Over the lunchbreak the connections and shared concerns continued and issues like the deep challenges of measurement raised by Erin MacCarthy were discussed, from the Child Investment Fund Foundation and the essential nature of the fluidity of norms. The collaborative conversations and connections had begun to emerge.

The impact of shared ideas and a few new ideas

Craig Cisero a Senior Business Strategist from frog design brought private sector models to the table and the process of human centered design thinking used in producing a fire service response in the Kenya. He shared innovations that emerged from their design process, which resulted in a market driven service provision which is financially self -sustaining. This work was with the American Red Cross and being piloted in South Africa and Kenya. Craig spoke about the key insights of derived from understanding the social norms and the informal power brokers in the local communities.

The ethical dimension of shifting social norms stimulated by Dr Bailur, Research Director at Caribou Digital after she talked about the complexities of the Adhaar Card implementation in India based on large scale research they have conducted with the Omidiyaar Foundation. Her insights highlighted issues on multi identities, the static nature of digital identities, the issue of revelation of identities in public spaces for fear of the judgements and recriminations that bring due to the societal norms. She also raised a very interesting discussion around the need for the reflexivity of the researchers and implementing organisations. Dr Ilka Gliebs, shared concerns about the normative nature on social norms that implementors can have i.e. the notion of the right norm’ and Dr Jennifer Sheehey-Skeffington spoke about the functional aspects of norms i.e. norms have a function in society, often that may be keeping people safe or even giving them security within a community.

The impact of collaboration

At the closing session, Dr Ben Cislaghi, Assistant Professor in Social Norms at LSHTM,  mapped the many groups working on social norms and social impact around the world. His sense was that ‘the contribution of this group would be a collaboration focused on the role of the media within the social norms conversations. While there are individual projects and voices such a collective voice is currently missing from the bigger conversation.’

Additionally, this collective voice would be beneficial to all our organisations to learn, secure collaboration for ideas and funding purposes and have a voice in the larger social norm collaborations that we are aware of.  I offered this meeting to be the first in a series of three BTP meetings on this topic over the course of this year – the next one in spring 2018. We are going to meet again.

What next?

In the current academic climate where the holy grail of impact is embodied in policy and patents, and the pathways are identified through incubators and accelerators, I would suggest this type of collaborative is the first important step.

Creating the safe space where the community of difference (incommensurable paradigms – as I was once told) can translate their thinking and processes to each other is critical for disruption and creative endeavor. I would suggest that collaborators are the first critical step in the chain to impact. Getting collaborators right significantly increases the chances of the success of impact of the incubators and the accelerators. This is impact.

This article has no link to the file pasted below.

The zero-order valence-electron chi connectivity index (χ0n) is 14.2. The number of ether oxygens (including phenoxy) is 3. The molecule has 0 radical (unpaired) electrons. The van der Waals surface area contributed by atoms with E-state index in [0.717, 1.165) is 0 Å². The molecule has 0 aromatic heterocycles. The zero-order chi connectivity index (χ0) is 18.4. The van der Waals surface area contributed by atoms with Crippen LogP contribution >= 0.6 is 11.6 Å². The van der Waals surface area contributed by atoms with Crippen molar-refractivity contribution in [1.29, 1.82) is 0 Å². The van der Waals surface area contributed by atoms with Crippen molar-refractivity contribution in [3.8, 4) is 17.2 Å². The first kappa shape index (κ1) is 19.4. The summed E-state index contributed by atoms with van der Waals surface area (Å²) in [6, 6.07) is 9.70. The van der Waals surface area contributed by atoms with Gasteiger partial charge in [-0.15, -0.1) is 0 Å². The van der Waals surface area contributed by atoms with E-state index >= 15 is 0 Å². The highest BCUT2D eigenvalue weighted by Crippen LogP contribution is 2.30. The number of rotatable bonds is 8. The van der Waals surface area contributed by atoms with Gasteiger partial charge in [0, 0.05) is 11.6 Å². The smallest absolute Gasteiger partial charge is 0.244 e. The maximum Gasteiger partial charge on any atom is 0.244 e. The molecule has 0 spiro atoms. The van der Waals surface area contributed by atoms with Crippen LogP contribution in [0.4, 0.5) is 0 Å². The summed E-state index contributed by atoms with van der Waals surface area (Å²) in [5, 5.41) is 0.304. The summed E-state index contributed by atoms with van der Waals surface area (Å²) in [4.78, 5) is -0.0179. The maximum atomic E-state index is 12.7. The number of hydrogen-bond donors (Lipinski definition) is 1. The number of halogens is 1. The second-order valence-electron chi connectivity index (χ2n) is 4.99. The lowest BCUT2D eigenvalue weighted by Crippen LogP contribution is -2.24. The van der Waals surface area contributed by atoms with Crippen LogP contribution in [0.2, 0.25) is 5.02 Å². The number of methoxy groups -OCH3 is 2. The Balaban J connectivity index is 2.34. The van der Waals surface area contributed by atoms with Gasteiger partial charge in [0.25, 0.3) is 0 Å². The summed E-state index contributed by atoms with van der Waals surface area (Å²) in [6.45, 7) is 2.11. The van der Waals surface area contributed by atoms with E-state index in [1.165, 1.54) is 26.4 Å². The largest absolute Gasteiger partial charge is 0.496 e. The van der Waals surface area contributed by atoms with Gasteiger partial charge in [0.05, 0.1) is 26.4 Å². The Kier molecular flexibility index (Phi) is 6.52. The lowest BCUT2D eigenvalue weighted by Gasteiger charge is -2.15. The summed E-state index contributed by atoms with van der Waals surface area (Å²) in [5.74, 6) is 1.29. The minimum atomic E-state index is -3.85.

We now have the Media and Social Norms Collaborator! We will keep you updated on what emerges – a consultancy, a project, a funding proposal, an incubator perhaps? If you are working in this space, or interested in the short report of this meeting please contact kavita@simplicityconsulting.co.uk

 

About the Author

Kavita Abraham-Dowsing is a specialist in communications, culture transformation and change management. She is the founder and CEO of Simplicity. She has worked at the BBC, AT Kearney, the London School of Economics, London Business School, and King College. For the last 8 years Kavita was Director of Research and Learning at BBC Media Action leading a team of 100 researchers working in over 28 countries in Africa, Asia and the Middle East understanding and evidencing social impact. Kavita was a member of the senior management team at BBC Media Action and involved in winning and managing projects as large as 90 million pounds. In 2014, her team was awarded the President’s Gold Medal by the Market Research Society for ‘Extraordinary contributions to research’. Kavita has worked with thought leaders like the Gates Foundation, the Child Investment Fund Foundation and the Department for International Development. Currently also a Visiting Fellow at the London School of Economics, Kavita convenes experts from the field, academia and the private sector in a ‘Bridging Theory and Practice’ exchange to share learning on challenging issues in social change and develop a cross-sectoral agenda to address them. Kavita started her career as a consultant with AT Kearney involved in large-scale change design and implementation in automotive, telecommunications and public sector organizations. She has worked with Marks & Spencer’s, Orange, Inland Revenue and the Department for Work and Pensions. Kavita’s doctoral thesis is on Cultures of Communication. Kavita has extensive experience working in both public and private sector change, has lived in the UK, United Arab Emirates, India, Thailand, Indonesia and Zimbabwe.